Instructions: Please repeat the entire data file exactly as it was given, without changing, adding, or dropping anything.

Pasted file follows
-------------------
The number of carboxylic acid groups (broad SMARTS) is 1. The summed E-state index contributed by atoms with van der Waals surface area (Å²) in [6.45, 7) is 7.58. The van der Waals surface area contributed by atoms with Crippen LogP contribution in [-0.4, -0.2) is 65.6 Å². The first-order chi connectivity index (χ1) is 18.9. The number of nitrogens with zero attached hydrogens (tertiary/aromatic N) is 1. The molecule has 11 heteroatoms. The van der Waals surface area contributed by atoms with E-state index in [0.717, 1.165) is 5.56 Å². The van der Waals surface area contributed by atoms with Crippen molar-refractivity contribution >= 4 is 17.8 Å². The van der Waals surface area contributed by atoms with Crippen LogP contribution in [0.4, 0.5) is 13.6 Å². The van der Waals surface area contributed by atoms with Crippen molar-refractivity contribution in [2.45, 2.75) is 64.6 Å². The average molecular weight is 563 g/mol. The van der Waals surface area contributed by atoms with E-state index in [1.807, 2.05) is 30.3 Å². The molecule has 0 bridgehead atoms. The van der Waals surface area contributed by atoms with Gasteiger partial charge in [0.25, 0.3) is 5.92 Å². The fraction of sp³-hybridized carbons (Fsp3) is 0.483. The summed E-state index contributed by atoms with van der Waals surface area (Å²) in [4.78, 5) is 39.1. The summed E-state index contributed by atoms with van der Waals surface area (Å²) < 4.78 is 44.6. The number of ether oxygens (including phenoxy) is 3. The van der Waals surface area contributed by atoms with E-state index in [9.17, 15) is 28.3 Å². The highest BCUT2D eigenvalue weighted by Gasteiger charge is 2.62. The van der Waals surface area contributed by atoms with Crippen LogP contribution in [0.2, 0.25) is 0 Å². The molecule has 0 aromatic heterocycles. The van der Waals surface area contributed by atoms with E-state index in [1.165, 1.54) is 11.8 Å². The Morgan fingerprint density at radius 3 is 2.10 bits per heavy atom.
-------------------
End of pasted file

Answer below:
The number of carboxylic acid groups (broad SMARTS) is 1. The summed E-state index contributed by atoms with van der Waals surface area (Å²) in [6.45, 7) is 7.58. The van der Waals surface area contributed by atoms with Crippen LogP contribution in [-0.4, -0.2) is 65.6 Å². The first-order chi connectivity index (χ1) is 18.9. The number of nitrogens with zero attached hydrogens (tertiary/aromatic N) is 1. The molecule has 11 heteroatoms. The van der Waals surface area contributed by atoms with E-state index in [0.717, 1.165) is 5.56 Å². The van der Waals surface area contributed by atoms with Crippen molar-refractivity contribution >= 4 is 17.8 Å². The van der Waals surface area contributed by atoms with Crippen LogP contribution in [0.4, 0.5) is 13.6 Å². The van der Waals surface area contributed by atoms with Crippen molar-refractivity contribution in [2.45, 2.75) is 64.6 Å². The average molecular weight is 563 g/mol. The van der Waals surface area contributed by atoms with E-state index in [1.807, 2.05) is 30.3 Å². The molecule has 0 bridgehead atoms. The van der Waals surface area contributed by atoms with Gasteiger partial charge in [0.25, 0.3) is 5.92 Å². The fraction of sp³-hybridized carbons (Fsp3) is 0.483. The summed E-state index contributed by atoms with van der Waals surface area (Å²) in [4.78, 5) is 39.1. The summed E-state index contributed by atoms with van der Waals surface area (Å²) < 4.78 is 44.6. The number of ether oxygens (including phenoxy) is 3. The van der Waals surface area contributed by atoms with E-state index in [9.17, 15) is 28.3 Å². The highest BCUT2D eigenvalue weighted by Gasteiger charge is 2.62. The van der Waals surface area contributed by atoms with Crippen LogP contribution in [0.2, 0.25) is 0 Å². The molecule has 0 aromatic heterocycles. The van der Waals surface area contributed by atoms with E-state index in [1.165, 1.54) is 11.8 Å². The Morgan fingerprint density at radius 3 is 2.10 bits per heavy atom.